Ben Aaronovitch is an author who can weave the fantastic through a very human world and, though the subject matter was right up my alley, I would recommend his books to all those who love their urban fantasy gritty and real, yet fast-paced and funny. Broken Homes is an inventive and fun read which leaves you on a cliff edge for the next novel… now I just need to get my hands on Foxglove Summer!

Bookish Beats Suggestion
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Review: The Few by Nadia Dalbuono


The Few

by Nadia Dalbuono

Crime | Thriller | 356 Pages | Published by Scribe in 2014

| Rating |

This book was received from Scribe Publications as part of the Goodreads giveaway scheme in return for an honest review

Just when I was having Italian crime novel withdrawal symptoms – thank you Donna Leon – Nadia Dalbuono’s debut novel, The Few, comes along to send me spiralling into the murky underworld of murderers, drug pushers and human traffickers. As the bodies start to pile up, Detective Leone Scamarcio must navigate his way through mafiosi, corrupt politicians  and drug lords to get to the root of the crime.  With a shadowy past of his own, secrets will be spilled, blood will be shed and one question remains: can those above the law be brought to justice?

Detective Leone Scamarcio, the son of a former leading Mafioso, has turned his back on the family business, and has joined the Rome police force. He may be one of the last honest men in Italy. 

But when Scamarcio is handed a file of extremely compromising photographs of high-ranking Italian government officials, and told to ‘deal with it’, he knows he’s in for trouble. And when a young man is found stabbed in his apartment in Rome and a little girl disappears on a beach in Elba, Scamarcio’s job gets a whole lot more complicated. 

Worst of all, every lead seems to implicate the prime minister — a multi-media baron, and the most powerful man in Italy. 

As the case spins out of control, and his own past catches up with him, Scamarcio must navigate the darkest currents of Italian society — only to find that nothing is as it seems, and that the price of truth may be higher than he can pay.

When a number of compromising photographs end up in police hands and a series of clues links the investigation to the abduction of a young child on Elba, Detective Leone Scamarcio soon finds himself entangled in a case far more complicated and infinitely more serious than he could have predicted. From Rome, to Naples and to the island of Elba, Scamarcio must navigate his way through a tide of corruption and dishonesty to solve a number of connected crimes and uncover the web of corruption which lies at the heart of Italian politics.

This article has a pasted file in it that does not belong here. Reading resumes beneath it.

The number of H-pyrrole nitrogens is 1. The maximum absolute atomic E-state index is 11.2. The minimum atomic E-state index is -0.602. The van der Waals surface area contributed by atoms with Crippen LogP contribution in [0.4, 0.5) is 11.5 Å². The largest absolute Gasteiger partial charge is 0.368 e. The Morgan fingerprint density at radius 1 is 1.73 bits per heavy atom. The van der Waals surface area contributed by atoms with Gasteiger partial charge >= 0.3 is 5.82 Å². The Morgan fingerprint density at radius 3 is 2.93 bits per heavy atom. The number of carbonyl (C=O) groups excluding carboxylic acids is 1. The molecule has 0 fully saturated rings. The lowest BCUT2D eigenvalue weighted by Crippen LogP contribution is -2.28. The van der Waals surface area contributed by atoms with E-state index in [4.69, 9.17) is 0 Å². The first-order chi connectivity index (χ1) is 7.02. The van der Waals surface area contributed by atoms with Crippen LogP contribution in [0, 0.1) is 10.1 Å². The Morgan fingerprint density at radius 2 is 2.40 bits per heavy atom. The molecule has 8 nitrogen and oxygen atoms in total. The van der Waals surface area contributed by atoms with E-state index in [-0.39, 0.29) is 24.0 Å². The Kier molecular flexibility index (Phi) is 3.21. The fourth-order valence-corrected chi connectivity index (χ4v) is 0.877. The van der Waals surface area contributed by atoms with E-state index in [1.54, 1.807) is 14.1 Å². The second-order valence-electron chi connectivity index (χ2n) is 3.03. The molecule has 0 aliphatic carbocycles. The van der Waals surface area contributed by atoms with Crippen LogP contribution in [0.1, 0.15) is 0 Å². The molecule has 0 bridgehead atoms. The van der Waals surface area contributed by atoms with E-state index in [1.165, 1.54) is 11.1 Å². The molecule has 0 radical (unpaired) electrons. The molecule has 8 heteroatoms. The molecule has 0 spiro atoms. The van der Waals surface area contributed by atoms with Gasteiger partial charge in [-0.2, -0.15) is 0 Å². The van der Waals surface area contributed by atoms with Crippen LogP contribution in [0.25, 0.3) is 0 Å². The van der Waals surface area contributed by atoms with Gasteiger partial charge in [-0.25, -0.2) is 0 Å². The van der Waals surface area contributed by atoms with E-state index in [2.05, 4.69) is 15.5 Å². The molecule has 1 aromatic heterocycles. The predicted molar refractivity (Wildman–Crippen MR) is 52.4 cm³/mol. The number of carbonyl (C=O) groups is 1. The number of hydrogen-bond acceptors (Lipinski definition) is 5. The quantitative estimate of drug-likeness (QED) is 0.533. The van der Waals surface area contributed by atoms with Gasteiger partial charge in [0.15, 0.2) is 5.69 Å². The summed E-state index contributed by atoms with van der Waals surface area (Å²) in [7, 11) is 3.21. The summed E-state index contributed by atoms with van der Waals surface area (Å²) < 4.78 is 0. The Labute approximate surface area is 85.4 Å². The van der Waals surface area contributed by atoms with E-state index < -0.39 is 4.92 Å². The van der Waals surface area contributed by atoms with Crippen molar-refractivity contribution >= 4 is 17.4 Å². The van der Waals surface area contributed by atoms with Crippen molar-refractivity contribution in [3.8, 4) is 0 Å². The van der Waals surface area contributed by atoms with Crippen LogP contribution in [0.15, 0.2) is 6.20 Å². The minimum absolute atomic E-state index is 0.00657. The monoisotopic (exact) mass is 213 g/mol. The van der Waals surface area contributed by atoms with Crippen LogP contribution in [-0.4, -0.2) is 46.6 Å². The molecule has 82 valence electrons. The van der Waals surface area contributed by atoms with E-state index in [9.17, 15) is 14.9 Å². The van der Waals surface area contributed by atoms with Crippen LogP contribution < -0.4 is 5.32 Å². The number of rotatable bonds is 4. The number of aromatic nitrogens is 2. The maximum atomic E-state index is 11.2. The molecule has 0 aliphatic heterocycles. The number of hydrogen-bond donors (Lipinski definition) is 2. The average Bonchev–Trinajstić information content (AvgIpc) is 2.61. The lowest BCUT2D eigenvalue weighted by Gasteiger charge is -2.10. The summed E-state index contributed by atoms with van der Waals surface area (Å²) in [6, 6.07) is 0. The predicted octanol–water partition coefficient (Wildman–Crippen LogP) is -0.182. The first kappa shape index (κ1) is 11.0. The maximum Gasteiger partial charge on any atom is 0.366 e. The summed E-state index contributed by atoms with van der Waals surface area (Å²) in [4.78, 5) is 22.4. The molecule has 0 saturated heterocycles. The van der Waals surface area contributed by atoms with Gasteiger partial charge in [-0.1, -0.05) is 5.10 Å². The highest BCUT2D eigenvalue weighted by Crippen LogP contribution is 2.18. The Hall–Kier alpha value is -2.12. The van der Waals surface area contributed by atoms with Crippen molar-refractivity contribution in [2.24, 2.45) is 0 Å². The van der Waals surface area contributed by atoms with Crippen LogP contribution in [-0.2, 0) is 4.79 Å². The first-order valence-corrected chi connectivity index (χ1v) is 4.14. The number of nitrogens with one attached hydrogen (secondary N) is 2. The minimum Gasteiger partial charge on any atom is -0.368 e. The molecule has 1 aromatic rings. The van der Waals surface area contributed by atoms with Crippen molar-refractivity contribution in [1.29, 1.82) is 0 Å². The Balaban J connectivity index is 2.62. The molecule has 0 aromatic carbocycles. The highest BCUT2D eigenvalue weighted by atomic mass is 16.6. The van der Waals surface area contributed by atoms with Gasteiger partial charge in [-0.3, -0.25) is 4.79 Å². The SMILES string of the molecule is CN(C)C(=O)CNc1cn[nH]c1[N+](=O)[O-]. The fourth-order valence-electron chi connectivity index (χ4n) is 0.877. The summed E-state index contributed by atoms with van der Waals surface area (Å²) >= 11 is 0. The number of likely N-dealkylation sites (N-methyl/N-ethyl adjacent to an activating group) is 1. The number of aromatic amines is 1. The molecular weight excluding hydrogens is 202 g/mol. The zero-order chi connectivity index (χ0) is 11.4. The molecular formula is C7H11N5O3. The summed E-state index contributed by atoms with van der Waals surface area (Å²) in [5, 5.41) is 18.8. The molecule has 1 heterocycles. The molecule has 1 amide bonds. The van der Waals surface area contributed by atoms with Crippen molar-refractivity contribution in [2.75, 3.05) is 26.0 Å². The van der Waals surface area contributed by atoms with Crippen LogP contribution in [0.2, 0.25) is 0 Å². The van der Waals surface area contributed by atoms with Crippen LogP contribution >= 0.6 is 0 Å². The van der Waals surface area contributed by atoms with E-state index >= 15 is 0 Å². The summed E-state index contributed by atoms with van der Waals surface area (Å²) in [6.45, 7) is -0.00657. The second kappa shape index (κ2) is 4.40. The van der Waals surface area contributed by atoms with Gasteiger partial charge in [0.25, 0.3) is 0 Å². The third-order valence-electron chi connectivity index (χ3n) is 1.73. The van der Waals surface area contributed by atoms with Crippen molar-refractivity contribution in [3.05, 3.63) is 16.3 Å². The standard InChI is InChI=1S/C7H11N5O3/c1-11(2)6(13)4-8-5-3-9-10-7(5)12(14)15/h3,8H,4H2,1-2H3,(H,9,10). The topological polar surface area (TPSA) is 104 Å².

The Few is a darkly disturbing thriller which transports you into a world of sex workers, corrupt politicians and child traffickers,  a world which is both horrifying and disturbingly real. Dalbuono writes with skill and detail and, as the investigation grows and the number of suspects lengthens, the plot twists and turns to create an intricately woven narrative. The complexity of the plot coupled with almost constant tension lend themselves to a highly sophisticated and wholly convincing novel.

The Few opens at a steady pace, gathering momentum as links and connections are uncovered which take Scamarcio from the heart of Rome to the beaches of Elba in an increasingly complicated investigation. Dalbuono captures both the romanticism and the gritty reality of Rome and Elba in an unobtrusive flow of description which finely balances the contradictory beauty of the country with its dark conspiratorial undercurrents. Whilst the narrative is always to the point and remains tense throughout, the short descriptive passages slot in seamlessly to lend depth and realism to the narrative.

Detective Leone Scamarcio is a convincing and likeable character. He is a man who has worked hard to escape his past and who finds himself confronted with it on one too many occasions. He is the emotional connection to the novel, the guiding hand who exhibits the reactions the reader is likely to experience. The other characters are created to draw suspicion – law enforcers, politicians and civilians alike – everyone is a suspect, everyone is linked and everyone is utterly suspicious. The Few might not be so few after all.

The Few is a fantastic debut with a charm all of its own and a suitably mysterious protagonist who is sure to draw readers back for more. Fans of crime thrillers should find this a well-paced, exhilarating read and, having only amplified my cravings for more Italian crime fiction, I can only wait for The American’s release next year. Thoroughly enjoyed. Heartily recommended. Want more.

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Review: A Court of Thorns and Roses by Sarah J. Maas

A Court of Thorns and Roses

by Sarah J. Maas

Young Adult | Fantasy | 415 Pages | Published by Bloomsbury in 2015

| Rating |

four star

Just the thought of a young adult romance is usually enough to have me running for the hills but I couldn’t seem to read two book blogs without coming across one name – Sarah J. Maas. Not willing to invest in a longer series just yet, I picked up a copy of A Court of Thorns and Roses, the first in a new series which has generally received very good reviews. I couldn’t quite ignore my scepticism when I first opened this book… but by god! It was actually rather an enjoyable read!  This is a tale of beauty and magic and of love in a strange and dangerous land. And damnit… it even made me cry! But shh. While this book certainly won’t be for everyone, there is a lot to enjoy – so sit back, set aside your misgivings and be swept along by this enchanting tale.